First, I want to comment about your statement about what the March means to you- inspiration. Said wonderfully, as long as those involved gain the strength to take that voice of their home and speak up at home after the march. That alone- being inspired, finding a voice and becoming empowered to share that voice is a tremendous potential outcome to the March. Fear is most often the worst enemy- not because it is potentially the most harmful enemy, but because it stifles us (all of us for whatever reason) and we are often afraid of everything rather than just those things that are really dangerous. Fear is so great we can’t tell the difference between a shadow in the dark and a real danger.

      Next, I have not written any of what I have written to “stand in the way” of the March. I do believe positive things can come of it, like potentially inspiration to use your words. IOn my post, I mention values that can come from the March. But that doesn’t change the fact that some California gays are pushing this. It isn’t an inclusive event, it wasn’t planned and developed with inclusivity in mind. It is poor timing, it does ignore the state of the national political arena. Nor is it respectful of the many battles happening across the country that need activists time and energy.

      My suggestion for those who really want to make change and make a difference, is to take a volunteer vacation to Maine. or Washington. Go there, join the campaigns to knock on doors and get votes to keep rights. To me Maine is the most visible battle field, but Washington is perhaps the most crucial. I don’t believe we can afford to lose either. It will set our movement back (no matter what GLBTQ rights you are talking about) back in a big way.

      Now, I want to address what you said about activism in Texas, and your inability to change your elected officials minds. Yes, Yes, Yes, you live in a state where the work is hard, hard, hard. That said, I don’t think it is a reasonable goal that you would be able to change a conservative’s mind on your own. In my opinion, a better goal for you is to change the minds of GLBTQ and supportive straights. You mission is to get them to talk to their elected officials. This works from the lowest level of city government on up, but I personally believe the biggest bang for the buck is gained by working at the state level. There, representatives (or whatever they are called for your state- state senators, et al) represent a distinct area and group of voters. If Representative ” A” gets a visit from a small group of people (gay and straight mixed) this week, and they talk about how critical equal rights are for all and ow protections for GLBTQ fit into that “all.” it may not change that representative’s mind. But imagine if the next week, and then the next, and then the next, different small groups of his/her constituents do the same. At each meeting, the group has two goals (in this order) 1) Listen to the representative to try and really understand their opposition to GLBTQ legislation/rights. 2) Share with the representative their personal stories and ideas, and frame the issue as how these rights are good for all the people of Texas (or whatever state).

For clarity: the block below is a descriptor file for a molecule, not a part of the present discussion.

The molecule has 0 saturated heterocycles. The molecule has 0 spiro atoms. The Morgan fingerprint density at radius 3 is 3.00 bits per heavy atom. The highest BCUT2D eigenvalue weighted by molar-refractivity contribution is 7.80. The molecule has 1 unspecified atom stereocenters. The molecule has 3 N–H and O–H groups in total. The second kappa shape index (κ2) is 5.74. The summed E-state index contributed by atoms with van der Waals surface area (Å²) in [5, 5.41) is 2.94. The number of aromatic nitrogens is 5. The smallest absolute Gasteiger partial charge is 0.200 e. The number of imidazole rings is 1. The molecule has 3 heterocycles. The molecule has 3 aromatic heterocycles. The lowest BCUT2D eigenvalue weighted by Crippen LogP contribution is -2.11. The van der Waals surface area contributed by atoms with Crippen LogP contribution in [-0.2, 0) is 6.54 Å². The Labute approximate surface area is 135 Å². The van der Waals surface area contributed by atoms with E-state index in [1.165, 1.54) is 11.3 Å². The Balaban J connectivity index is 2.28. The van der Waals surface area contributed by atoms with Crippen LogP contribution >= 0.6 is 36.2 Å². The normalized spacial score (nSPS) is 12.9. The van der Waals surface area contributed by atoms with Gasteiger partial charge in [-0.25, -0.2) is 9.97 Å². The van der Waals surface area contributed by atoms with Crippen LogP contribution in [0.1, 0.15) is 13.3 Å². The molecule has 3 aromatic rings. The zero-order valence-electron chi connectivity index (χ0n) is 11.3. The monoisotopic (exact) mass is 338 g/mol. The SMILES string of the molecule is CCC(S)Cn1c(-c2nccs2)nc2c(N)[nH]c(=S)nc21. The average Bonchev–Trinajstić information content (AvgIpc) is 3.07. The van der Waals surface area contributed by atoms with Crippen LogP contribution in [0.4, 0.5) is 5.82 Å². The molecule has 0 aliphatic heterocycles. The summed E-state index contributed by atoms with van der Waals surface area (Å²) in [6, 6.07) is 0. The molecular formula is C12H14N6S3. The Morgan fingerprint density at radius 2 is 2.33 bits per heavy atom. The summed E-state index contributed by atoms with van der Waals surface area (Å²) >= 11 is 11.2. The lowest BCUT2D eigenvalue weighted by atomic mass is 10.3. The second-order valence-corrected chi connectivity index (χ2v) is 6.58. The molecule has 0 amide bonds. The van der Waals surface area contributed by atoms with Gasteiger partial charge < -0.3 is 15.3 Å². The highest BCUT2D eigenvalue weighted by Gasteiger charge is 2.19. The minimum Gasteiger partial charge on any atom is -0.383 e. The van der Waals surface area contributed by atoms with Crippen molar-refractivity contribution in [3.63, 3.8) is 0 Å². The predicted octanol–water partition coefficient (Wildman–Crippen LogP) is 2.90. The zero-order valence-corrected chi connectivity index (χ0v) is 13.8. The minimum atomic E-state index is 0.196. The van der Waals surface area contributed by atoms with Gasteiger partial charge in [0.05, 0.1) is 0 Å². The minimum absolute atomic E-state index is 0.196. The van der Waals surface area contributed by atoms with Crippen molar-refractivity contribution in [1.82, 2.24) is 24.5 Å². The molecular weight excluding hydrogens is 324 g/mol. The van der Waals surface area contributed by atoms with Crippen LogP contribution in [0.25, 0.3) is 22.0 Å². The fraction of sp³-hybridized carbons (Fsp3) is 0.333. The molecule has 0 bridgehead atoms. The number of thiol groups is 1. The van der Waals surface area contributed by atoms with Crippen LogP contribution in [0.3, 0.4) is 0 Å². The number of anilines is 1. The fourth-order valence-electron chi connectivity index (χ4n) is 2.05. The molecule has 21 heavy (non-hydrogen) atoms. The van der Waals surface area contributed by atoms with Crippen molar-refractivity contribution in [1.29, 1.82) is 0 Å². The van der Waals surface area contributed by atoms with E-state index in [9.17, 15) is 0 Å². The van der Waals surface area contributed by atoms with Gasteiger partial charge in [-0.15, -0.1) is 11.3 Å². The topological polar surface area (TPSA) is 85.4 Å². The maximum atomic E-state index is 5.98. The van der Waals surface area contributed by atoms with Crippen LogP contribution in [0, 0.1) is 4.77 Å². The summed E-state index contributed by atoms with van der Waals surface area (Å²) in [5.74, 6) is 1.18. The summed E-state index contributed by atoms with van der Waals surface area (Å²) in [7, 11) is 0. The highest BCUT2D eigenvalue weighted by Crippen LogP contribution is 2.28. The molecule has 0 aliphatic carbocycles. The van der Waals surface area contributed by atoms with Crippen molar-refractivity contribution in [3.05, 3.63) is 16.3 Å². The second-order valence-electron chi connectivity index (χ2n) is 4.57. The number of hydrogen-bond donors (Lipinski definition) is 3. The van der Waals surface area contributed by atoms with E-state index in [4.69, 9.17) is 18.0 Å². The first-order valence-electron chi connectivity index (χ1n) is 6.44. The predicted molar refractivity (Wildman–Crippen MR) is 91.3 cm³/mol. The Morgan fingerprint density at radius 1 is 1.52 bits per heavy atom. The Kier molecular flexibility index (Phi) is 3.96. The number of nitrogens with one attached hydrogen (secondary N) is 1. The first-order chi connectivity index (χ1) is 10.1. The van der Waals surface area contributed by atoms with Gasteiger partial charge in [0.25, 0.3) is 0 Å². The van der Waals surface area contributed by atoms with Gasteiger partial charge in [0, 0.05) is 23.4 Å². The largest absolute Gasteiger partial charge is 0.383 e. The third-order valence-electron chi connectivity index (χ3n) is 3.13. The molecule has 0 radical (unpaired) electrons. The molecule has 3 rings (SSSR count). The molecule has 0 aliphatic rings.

One meeting is not likely to change a person’s mind. but if there is an honest exchange happening, and you (the activists) are really listening to the rep, and dialoguing with him/or her, their views can change. Couple this with seeking to elect more open minded people.

      I was in a meeting with a state rep who was opposed to nondiscrimination protection. As we talked it became clear that he was afraid (fear is such a motivator) that if he voted for nondiscrimination, that it would pen a flood gate push for gay marriage in PA. Our goal in that meeting, then, was to help him see that these are two separate issues even if they both deal with gay people. Our goal was to build his trust in us, and our motives. Then, after the meeting, our goal was to find more of his constituents to send to see him, that would help continue this process of trust building, and personal story telling. We need him to recognize the impact of discrimination upon his constituents, and we need him to let go of the fears that stand in the way of him supporting this legislation.

      Two resources: 1) check out my PDF booklet “How to Lobby Your Elected Officials.” 2) Check out “Unite and Conquer by Kirsten Sinema. Awesome book, written by someone in a very conservative state.